News and Opinion from Sisters, Oregon

Habitat celebrates home ownership

Habitat for Humanity homeowners must always take a long road toward the moment when they cut the ribbon on their new abode. For Terri Gookin and Patrick and Diane Yates, who celebrated the dedication of their new homes on Bluebird Street in the ClearPine subdivision on Friday, October 22, the road was longer — and more filled with rocks and potholes — than most.

Volunteers and families spent the past two years working in pandemic conditions, with growing supply interruptions. Construction Manager Darleen Snider acknowledged all the local suppliers who help provide materials, and the volunteer “cast of characters it takes to build one of these houses.” The threat of COVID-19 reduced that cast of characters from around 20 to “six hardcore guys who have finished these houses.”

Snider said that “With COVID, it has become a definite challenge.”

But Habitat for Humanity is accustomed to challenges. Its entire model — securing land, building with volunteers and often donated materials, with the “sweat equity” of homeowners poured in and a zero-interest mortgage to make it all viable — is a challenge.

Sisters Habitat for Humanity Executive Director Sharlene Weed acknowledged this in her remarks at Friday’s dedication ceremony.

“It’s truly a miracle,” she said. “These houses are a miracle. These houses are impossible.”

And yet, there they were, newly minted homeowners, their family partners and a host of volunteers and community members, watching ribbons taped across entryways as they were sliced through and fluttering to the ground.

Weed recounted the process that led to the creation of the Bluebird Street townhomes. ClearPine developer Peter Hall agreed with the City of Sisters to provide for eight affordable units in the subdivision. Hall also provided landscaping.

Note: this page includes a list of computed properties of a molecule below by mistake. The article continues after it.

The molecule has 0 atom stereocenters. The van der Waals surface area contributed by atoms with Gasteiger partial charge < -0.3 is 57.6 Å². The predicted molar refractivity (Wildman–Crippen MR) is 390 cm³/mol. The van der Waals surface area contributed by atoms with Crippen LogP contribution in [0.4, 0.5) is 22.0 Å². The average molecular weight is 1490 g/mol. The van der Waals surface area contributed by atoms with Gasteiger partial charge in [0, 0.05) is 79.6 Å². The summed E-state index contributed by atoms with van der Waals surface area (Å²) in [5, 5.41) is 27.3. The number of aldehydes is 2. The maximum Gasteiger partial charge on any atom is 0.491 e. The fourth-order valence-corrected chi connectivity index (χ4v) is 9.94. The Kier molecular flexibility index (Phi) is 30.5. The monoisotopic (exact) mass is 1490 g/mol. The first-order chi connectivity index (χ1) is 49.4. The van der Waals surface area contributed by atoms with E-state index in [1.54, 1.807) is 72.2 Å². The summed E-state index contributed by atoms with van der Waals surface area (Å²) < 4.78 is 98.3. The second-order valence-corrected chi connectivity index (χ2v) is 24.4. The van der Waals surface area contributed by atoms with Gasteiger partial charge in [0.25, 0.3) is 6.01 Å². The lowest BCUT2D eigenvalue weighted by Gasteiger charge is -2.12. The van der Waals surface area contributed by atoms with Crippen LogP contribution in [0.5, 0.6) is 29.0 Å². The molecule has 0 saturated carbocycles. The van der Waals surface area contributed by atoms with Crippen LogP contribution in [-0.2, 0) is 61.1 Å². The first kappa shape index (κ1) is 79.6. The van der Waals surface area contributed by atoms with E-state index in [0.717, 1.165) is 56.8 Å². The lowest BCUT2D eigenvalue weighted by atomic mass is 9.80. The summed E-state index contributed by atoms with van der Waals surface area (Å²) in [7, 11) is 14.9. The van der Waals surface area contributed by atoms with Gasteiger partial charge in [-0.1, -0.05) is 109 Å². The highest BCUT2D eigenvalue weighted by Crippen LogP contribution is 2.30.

A key moment came when James and Sharon Richards posted a $100,000 challenge grant to help boost the project. James lost his battle to cancer and his wife, Sharon, could not attend, but their granddaughter Kennady Vaughn told the assemblage that James would have been deeply gratified to see the results. Having come from an insecure childhood, Vaughn said, “if there was one thing that my grandfather understood, it was the importance of having a safe place to call home.”

Family Partners act as guides for candidates as

they work through the process of becoming Habitat homeowners. Terri Gookin’s Family Partners, Gayla Nelson and Marsha Lewis, recounted the trials they all faced — injuries, illness, and restrictions.

Gookin was under quarantine when Habitat broke ground for her home.

Lewis said the volunteers brought a piece of the groundbreaking to her.

“We bagged (soil) in a ziplock bag and took it to her, so she’d have a bit of her ground,” she said.

Gookin struggled through tears to convey her feelings as she prepared to step into her “forever home.”

“I am overcome with gratitude and love,” she said.

Jan Bottcher and Bob Lawton were Family Partners for the Yateses. Both praised the couple’s hard work and dedication — and most of all, their upbeat spirit of perseverance through delay, and


“These two chose not to focus on distractions and the negative,” Bottcher said. “They were so positive, and such a joy… They’re going to continue to bear the Habitat flag in ClearPine and in our community.”

Author Bio

Jim Cornelius, Editor in Chief

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Jim Cornelius is editor in chief of The Nugget and author of “Warriors of the Wildlands: True Tales of the Frontier Partisans.” A history buff, he explores frontier history across three centuries and several continents on his podcast, The Frontier Partisans. For more information visit


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